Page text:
Terra Madre Day 2010
19 Nov 10
Terra Madre Day is celebrated again on 10 December 2010, after its inauguration last year on the occasion of the 20th anniversary of the foundation of Slow Food International.
It will be a day of celebration for everybody who is a part of the Terra Madre network and Slow Food – Slow Food members, Presidia producers, food commmunities, cooks, academics, young people and musicians; a collective event celebrating good, clean and fair food on a global scale, held little more than a month after the great biannual meeting of the delegates of these communities, which took place for the fourth time in Turin on October 21-25, 2010.
This year, Terra Madre Day has a goal: to collect funds for the creation of 1,000 Gardens in Africa: in schools, villages and the metropolitan peripheries. The gardens of Terra Madre will be managed by the communities and cultivated with sustainable methods (composting, natural preparations against infestations and insects, sensible water management). They will grow local varieties and follow the principles of intercropping, making use of the mutually beneficial cohabitation of various fruit trees, vegetables and medicinal herbs. The idea for the ‘1,000 Gardens in Africa’ is nothing new, but rather a synthesis of numerous agricultural and didactic experiences gained in already existing projects (in Kenya, Uganda, Ivory Coast, Mali, Morocco, Ethiopia, Senegal and Tanzania).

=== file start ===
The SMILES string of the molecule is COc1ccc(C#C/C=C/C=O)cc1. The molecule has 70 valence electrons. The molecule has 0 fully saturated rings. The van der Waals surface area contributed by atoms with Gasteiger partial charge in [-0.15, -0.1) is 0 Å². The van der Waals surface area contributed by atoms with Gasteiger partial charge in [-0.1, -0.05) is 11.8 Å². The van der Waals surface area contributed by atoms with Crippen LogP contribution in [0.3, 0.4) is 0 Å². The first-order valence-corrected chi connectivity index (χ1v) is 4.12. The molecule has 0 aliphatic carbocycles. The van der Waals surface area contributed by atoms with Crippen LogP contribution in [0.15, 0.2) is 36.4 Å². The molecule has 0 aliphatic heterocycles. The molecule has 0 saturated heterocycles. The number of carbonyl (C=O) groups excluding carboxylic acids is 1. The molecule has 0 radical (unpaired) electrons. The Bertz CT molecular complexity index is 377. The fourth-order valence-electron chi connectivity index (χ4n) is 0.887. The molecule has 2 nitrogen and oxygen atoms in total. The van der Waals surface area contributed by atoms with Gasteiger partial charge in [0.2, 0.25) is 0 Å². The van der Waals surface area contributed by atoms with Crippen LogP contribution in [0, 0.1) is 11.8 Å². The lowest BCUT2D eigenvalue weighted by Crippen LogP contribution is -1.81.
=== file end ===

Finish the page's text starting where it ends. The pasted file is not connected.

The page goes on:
The Slow Food Foundation for Biodiversity will be handling the management of the funds and the projects in Africa.
To contribute to the project, please write to email@example.com
The Terra Madre Day will also be an occasion to reaffirm and demonstrate the fundamental values of Slow Food, not least through the contemplation of the document ‘Sustainability and Food Policies’, the first draft of which was formulated in the past months by the University of Gastronomic Sciences in collaboration with the international experts and students of the Advanced School in Sustainability and Food Policies. This paper then underwent further discussions, elaborations and corrections by the food communities at the Terra Madre world meeting in October, and has been presented and commented on at the closing ceremony of the event. Terra Madre Day 2010 will be a further moment of reflection on and discussion of the document, to elaborate a definitive version, which will then be distributed to governments of all levels worldwide.
The first Terra Madre Day in 2009 saw more than 1,000 events happening in over 120 countries.
To see the already planned activities for Terra Madre Day 2010:
More about Slow Food at www.slowfood.com
More about Terra Madre at www.terramadre.org
More about the ‘1,000 Gardens in Africa’ Campaign: http://www.slowfood.com/terramadreday/pagine/eng/pagina2.lasso?-id_pg=113
More about the Advanced School in Sustainability and Food Policies at www.unisg.it